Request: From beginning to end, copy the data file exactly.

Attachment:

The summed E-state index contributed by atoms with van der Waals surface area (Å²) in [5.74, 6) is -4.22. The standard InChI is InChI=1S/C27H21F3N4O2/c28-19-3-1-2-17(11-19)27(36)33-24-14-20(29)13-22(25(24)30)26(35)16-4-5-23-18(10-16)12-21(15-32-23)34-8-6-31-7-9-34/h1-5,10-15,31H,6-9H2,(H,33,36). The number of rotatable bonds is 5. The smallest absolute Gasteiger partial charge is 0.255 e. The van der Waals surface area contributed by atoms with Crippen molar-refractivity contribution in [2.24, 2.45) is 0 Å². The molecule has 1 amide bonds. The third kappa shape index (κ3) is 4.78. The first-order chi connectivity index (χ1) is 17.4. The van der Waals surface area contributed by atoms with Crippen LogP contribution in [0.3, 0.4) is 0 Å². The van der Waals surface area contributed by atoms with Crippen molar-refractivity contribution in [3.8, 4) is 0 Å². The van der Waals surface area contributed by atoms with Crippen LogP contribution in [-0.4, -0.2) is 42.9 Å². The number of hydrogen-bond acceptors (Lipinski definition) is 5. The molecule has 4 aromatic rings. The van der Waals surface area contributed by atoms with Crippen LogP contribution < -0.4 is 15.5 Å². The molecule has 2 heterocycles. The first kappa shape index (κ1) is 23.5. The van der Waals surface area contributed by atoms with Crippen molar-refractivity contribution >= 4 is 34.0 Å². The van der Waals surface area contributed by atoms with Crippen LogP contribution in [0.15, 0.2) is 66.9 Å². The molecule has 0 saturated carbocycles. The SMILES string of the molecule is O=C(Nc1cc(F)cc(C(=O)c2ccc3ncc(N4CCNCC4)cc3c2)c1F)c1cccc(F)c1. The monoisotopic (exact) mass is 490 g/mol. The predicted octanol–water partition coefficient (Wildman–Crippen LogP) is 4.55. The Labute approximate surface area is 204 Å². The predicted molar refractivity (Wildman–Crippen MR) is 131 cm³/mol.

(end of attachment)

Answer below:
The summed E-state index contributed by atoms with van der Waals surface area (Å²) in [5.74, 6) is -4.22. The standard InChI is InChI=1S/C27H21F3N4O2/c28-19-3-1-2-17(11-19)27(36)33-24-14-20(29)13-22(25(24)30)26(35)16-4-5-23-18(10-16)12-21(15-32-23)34-8-6-31-7-9-34/h1-5,10-15,31H,6-9H2,(H,33,36). The number of rotatable bonds is 5. The smallest absolute Gasteiger partial charge is 0.255 e. The van der Waals surface area contributed by atoms with Crippen molar-refractivity contribution in [2.24, 2.45) is 0 Å². The molecule has 1 amide bonds. The third kappa shape index (κ3) is 4.78. The first-order chi connectivity index (χ1) is 17.4. The van der Waals surface area contributed by atoms with Crippen LogP contribution in [0.3, 0.4) is 0 Å². The van der Waals surface area contributed by atoms with Crippen molar-refractivity contribution in [3.8, 4) is 0 Å². The van der Waals surface area contributed by atoms with Crippen LogP contribution in [-0.4, -0.2) is 42.9 Å². The number of hydrogen-bond acceptors (Lipinski definition) is 5. The molecule has 4 aromatic rings. The van der Waals surface area contributed by atoms with Crippen LogP contribution < -0.4 is 15.5 Å². The molecule has 2 heterocycles. The first kappa shape index (κ1) is 23.5. The van der Waals surface area contributed by atoms with Crippen molar-refractivity contribution >= 4 is 34.0 Å². The van der Waals surface area contributed by atoms with Crippen LogP contribution in [0.15, 0.2) is 66.9 Å². The molecule has 0 saturated carbocycles. The SMILES string of the molecule is O=C(Nc1cc(F)cc(C(=O)c2ccc3ncc(N4CCNCC4)cc3c2)c1F)c1cccc(F)c1. The monoisotopic (exact) mass is 490 g/mol. The predicted octanol–water partition coefficient (Wildman–Crippen LogP) is 4.55. The Labute approximate surface area is 204 Å². The predicted molar refractivity (Wildman–Crippen MR) is 131 cm³/mol.